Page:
# WeTwo and why we need it.
I felt the need to write a novel that could appeal to the children of marriages which, like mine and Atam’s cross boundaries. So I wrote it. Sculpting the Elephant is about an Oxford artist called Harry and an Indian historian called Ramma. They have to confront boundaries of nationality, culture, religion, colour and class. I took a complimentary copy to Caroline Henney in Oxford’s Antiques on High because she inspired a character in the book. Another trader called Amanda Fore flipped through it and read the dedication to anyone with a partner from a different country, religion, colour. Amanda reacted emotionally and said, ‘Glenn, my late husband, was African/American.’ And the stories poured out of her. A customer overheard and joined us. She said, ‘My husband is from Brazil and he has American Indian ancestors.’
It was as if my novel had given permission and a safe space to talk about their experiences. I’d love to hear stories of couples crossing artificial but often formidable barriers. I hate stereotypes. The aim of my books and my lived experience is to get people to see each other as individuals – crossing invisible barriers. My Indian born husband Atam Vetta’s PhD was in quantitative genetics. I learned from him that each of us is unique. Sadly the world is not organised to cope with that scientific truth. Could We Two help change that ? Have you a story you can add? I’ll begin with mine and Amanda’s.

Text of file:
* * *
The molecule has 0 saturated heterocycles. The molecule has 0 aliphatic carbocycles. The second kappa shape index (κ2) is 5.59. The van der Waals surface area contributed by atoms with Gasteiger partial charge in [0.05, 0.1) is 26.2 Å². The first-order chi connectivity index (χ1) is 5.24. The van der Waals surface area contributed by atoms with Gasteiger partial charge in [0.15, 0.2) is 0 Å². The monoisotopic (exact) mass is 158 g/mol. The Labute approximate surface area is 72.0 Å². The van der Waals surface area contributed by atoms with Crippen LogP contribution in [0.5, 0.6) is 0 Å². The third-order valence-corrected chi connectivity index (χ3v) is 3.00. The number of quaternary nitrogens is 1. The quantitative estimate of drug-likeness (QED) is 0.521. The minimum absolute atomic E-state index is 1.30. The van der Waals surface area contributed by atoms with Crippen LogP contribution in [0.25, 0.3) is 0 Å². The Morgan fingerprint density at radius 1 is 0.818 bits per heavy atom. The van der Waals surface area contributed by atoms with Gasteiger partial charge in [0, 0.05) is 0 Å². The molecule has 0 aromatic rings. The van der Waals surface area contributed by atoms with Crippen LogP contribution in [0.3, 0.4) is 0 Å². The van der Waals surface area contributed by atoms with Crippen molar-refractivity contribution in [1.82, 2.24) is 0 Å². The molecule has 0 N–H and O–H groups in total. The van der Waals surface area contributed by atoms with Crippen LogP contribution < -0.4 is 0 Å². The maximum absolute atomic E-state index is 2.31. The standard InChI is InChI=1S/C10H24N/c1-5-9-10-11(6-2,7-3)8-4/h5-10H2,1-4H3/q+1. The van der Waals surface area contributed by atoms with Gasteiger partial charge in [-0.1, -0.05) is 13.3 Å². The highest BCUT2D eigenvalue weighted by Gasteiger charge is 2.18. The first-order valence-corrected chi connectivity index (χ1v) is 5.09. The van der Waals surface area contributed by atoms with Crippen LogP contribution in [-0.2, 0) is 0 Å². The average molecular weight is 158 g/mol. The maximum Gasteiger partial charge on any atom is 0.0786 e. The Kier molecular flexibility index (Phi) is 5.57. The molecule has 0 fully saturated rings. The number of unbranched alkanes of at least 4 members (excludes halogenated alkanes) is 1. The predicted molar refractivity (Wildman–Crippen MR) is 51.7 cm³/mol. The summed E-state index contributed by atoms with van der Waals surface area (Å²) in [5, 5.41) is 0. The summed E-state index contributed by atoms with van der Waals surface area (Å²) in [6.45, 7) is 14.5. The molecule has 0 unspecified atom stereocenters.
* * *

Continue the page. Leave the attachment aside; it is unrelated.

We Two – Atam and Sylvia Vetta
Atam and I met in the sixties on the steps of the first Gurdwara in the UK. He is not Sikh – he is an atheist Hindu but the Sikhs are a hospitable people. Atam was born near Lahore so at Partition his family became refugees. He made it to the UK via teaching Maths in Ethiopia. When we met he was working to save money to do a PhD . I was teaching English as a second language to immigrant children. He drove up on a Vespa. In the sixties that was cool.
You can listen and watch the full story on the video on the home page.
Eighteen year old Amanda was living in Newberry with her parents. In 1977 with a group of friends, she hitch-hiked to Upper Heyford for a dance on the American air base. She danced all night with handsome Senior Airman Glenn Fore. When he paid for a taxi home, she knew she had met a nice guy. Their relationship blossomed but they knew that the Southern States of America was not a safe place for a white woman in love with an African /American man. They married and settled in the UK Sadly Glenn died six years ago after 37 happy years together but Amanda says he will always be the only man in her life.
We Two Katie and Kes Isbester: Crossing Continents
Katie Isbester of Claret Press is Canadian and her husband is Dutch. Not so different? Crossing national boundaries was not so simple, even for them. Katie summed up their story.
‘We had a commuter courtship and a commuter marriage – which I was quite happy with. But once I became pregnant, that no longer worked. So it became a question of where to live. Pregnant with my first, we toured the great cities of the world before returning home to give birth. Pregnant with my second and with a highly active toddler in tow, we toured again looking for a place to call home. With a new born in our arms, we decided and moved. Our third child was born at Guy’s Hospital, London Bridge eighteen years ago.’